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Nearly a year since the New York Times and the New Yorker filed their bombshell reports on Harvey Weinstein, which kicked off the #MeToo movement, California is poised to pass laws preventing employers from silencing victims of sexual harassment and assault.

The California Legislature passed two bills last week aimed at helping sexual harassment victims and the bills are now awaiting Gov. Jerry Brown’s signature to become law. One bill, AB 3080, would ban confidential agreements regarding harassment and mandatory arbitration agreements in employment contracts, which are often used to prevent sexual harassment and assault victims from seeking justice.

The other, SB 820, would prohibit nondisclosure agreements that prevent the “disclosure of factual information” in sexual harassment, assault and discrimination settlements. The bill would still allow settlement agreements in sexual misconduct cases and allow the victim’s name to remain private, but the name of the perpetrator cannot be concealed.

“By banning secret settlements in cases of sexual assault, sexual harassment and sex discrimination, California will effectively eliminate one of the main tools that perpetrators have used over the years to silence victims and deny them justice,” California Sen. Connie Leyva, who sponsored SB 820, said in a statement. “I am grateful that the Legislature passed SB 820 and am hopeful that Governor Brown will sign this legislation as it would be a truly historic win for victims that will no longer have to suffer at the hands of perpetrators that have hidden behind the curtain of secrecy created by these settlements.”

California’s pending legislation is part of a broader nationwide trend toward banning nondisclosure agreements. Measures restricting NDAs have been introduced in at least 16 states, and have already become law in Arizona, Maryland, New York, Tennessee, Vermont and Washington.

Advocates of the #MeToo movement have said nondisclosure agreements and forced arbitration are a barrier to women speaking out and seeking justice against their abusers.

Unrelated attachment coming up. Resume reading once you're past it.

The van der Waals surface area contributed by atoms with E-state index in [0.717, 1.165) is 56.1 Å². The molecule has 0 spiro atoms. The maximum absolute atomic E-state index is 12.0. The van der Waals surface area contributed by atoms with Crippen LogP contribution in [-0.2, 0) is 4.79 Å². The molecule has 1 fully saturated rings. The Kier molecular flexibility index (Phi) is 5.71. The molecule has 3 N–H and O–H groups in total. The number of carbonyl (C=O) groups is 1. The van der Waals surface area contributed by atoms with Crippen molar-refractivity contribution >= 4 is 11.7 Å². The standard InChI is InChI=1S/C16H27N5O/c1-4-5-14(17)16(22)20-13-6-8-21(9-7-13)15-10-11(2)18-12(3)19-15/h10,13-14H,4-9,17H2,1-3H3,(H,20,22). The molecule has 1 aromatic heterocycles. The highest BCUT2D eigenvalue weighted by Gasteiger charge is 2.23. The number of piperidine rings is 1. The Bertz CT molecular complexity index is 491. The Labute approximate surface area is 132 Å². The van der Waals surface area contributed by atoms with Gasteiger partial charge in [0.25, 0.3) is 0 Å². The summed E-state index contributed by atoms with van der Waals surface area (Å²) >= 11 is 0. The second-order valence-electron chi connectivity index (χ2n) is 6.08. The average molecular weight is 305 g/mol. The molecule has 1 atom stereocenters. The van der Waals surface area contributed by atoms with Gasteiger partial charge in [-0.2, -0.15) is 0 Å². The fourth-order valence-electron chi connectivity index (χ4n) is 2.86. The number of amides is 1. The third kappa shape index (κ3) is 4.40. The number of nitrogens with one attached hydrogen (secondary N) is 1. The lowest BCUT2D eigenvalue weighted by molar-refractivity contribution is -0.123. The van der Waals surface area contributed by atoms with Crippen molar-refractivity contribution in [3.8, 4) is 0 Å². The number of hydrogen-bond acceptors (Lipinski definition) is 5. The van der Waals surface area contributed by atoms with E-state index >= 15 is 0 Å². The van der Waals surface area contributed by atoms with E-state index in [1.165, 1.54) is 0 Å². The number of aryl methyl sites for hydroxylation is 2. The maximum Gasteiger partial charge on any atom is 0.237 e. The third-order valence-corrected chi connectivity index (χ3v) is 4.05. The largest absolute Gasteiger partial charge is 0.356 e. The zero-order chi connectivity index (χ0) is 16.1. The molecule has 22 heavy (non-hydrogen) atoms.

“One of the very first things that we in Hollywood realized as this movement began to burst forth was the problem of forced arbitration and nondisclosure agreements,” actress Jane Fonda said during a panel discussion in support of AB 3080. “How many of my peers in Hollywood talked to me about this barrier that they face to coming forward and making their stories public?

“This is such a barrier also to our being able to see patterns in the workplace, because it’s all secret.”

There are potential downsides to the proposed legislation. Attorneys cited by the Associated Press said employers could be less likely to settle sexual misconduct cases without confidentiality agreements, forcing victims into costly legal battles and potentially resulting in cheaper settlements for the victim. The Supreme Court also ruled in May that mandatory arbitration clauses can be legally enforced, opening the California legislation up to potential legal challenges.

Yet lawmakers have still signaled that ensuring victims cannot be legally silenced is an important step.

“This is a way to ensure that workers moving forward, especially in this era when we know that we need to bring sunlight to the issues that have been happening in the workplace, that we can have a realistic conversation about what types of things are going on, especially by serial abusers,” California Assemblywoman Laura Gonzalez Fletcher, who authored AB 3080, said during a press conference prior to the bill’s passage. “It’s time to shine a light on this, and we think that AB 3080 is the tool that can do that.”